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Voting Rights Decision

Today the Supreme Court struck down part of the 1965 Voting Rights Act. The section struck down by the court was Section 4, which essentially forces certain cities, counties and states to seek Justice Department approval for any changes in their election laws. This was put in place in the 1960s due to poor voter registration and turnout among minorities and a general history of racial discrimination.

Luckily, times have changed and I think this decision proves that it has changed for the better. Essentially the Supreme Court is saying that the formula established in the 1960s is no longer applicable, and Congress can now come up with a new pre-clearance formula that better reflects our current society. Chief Justice John Roberts wrote the opinion: "Our country has changed, and while any racial discrimination in voting is too much, Congress must ensure that the legislation it passes to remedy that problem speaks to current conditions.”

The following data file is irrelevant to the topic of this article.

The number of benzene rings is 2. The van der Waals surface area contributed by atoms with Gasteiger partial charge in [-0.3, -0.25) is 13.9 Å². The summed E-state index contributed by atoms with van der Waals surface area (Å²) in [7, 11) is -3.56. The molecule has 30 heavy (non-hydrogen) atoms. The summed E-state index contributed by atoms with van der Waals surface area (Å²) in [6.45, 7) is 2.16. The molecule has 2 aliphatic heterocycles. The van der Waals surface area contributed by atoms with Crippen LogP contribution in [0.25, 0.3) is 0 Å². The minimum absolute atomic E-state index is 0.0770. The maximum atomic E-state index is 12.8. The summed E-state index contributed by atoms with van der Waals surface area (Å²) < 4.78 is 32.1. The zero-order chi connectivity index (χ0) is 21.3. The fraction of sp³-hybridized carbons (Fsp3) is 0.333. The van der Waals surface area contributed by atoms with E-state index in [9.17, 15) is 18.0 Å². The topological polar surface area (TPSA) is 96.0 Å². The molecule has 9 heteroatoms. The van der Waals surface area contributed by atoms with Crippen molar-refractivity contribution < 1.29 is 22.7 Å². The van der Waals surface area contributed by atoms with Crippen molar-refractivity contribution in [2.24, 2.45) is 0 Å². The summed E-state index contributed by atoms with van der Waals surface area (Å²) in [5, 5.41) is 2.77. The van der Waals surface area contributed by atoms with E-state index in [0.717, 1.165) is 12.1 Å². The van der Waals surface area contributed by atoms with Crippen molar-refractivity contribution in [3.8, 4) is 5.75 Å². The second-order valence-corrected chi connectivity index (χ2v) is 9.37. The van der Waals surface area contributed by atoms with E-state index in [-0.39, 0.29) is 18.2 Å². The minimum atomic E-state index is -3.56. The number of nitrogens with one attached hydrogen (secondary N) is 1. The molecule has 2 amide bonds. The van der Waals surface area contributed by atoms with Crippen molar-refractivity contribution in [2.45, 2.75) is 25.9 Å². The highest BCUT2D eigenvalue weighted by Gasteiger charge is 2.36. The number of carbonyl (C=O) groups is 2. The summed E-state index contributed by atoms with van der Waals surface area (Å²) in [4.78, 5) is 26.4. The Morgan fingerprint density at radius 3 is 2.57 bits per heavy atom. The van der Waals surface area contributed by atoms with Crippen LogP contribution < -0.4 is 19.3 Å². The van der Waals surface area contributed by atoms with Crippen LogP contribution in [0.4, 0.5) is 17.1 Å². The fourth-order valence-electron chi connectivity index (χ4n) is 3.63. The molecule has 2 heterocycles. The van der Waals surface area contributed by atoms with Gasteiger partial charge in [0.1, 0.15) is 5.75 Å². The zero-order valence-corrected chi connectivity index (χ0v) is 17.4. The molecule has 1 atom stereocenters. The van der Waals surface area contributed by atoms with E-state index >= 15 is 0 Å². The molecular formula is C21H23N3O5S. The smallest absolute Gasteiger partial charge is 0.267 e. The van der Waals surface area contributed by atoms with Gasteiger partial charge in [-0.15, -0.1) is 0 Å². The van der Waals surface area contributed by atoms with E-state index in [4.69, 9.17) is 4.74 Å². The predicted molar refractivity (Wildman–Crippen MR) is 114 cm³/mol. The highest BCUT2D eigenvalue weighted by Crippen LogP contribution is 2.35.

The liberal reaction to the decision was immediate and passionate. MSNBC's Chris Hayes described himself as "physically enraged." He labeled the decision as “one of the most stunning exercises in 'judicial activism.'” The DNC is already starting a petition to combat “Republican attacks” on our voting rights, calling the decision an “injustice.” I've heard other liberal pundits have described it as “disgusting.” Chuck Todd of NBC News doubts the ability of Congress to deal with the issue (as the Court suggests): “Frankly, I think, all of us that watch Washington, I don’t think Congress is mature enough to do this right now. That the political, ideological, sort of the way some of these members conduct themselves, I am a pessimist on their ability to do something like this. But, they’re going to have to.” He says that Obama should be the one to lead on the issue … as if Obama had any more credibility in Washington these days.







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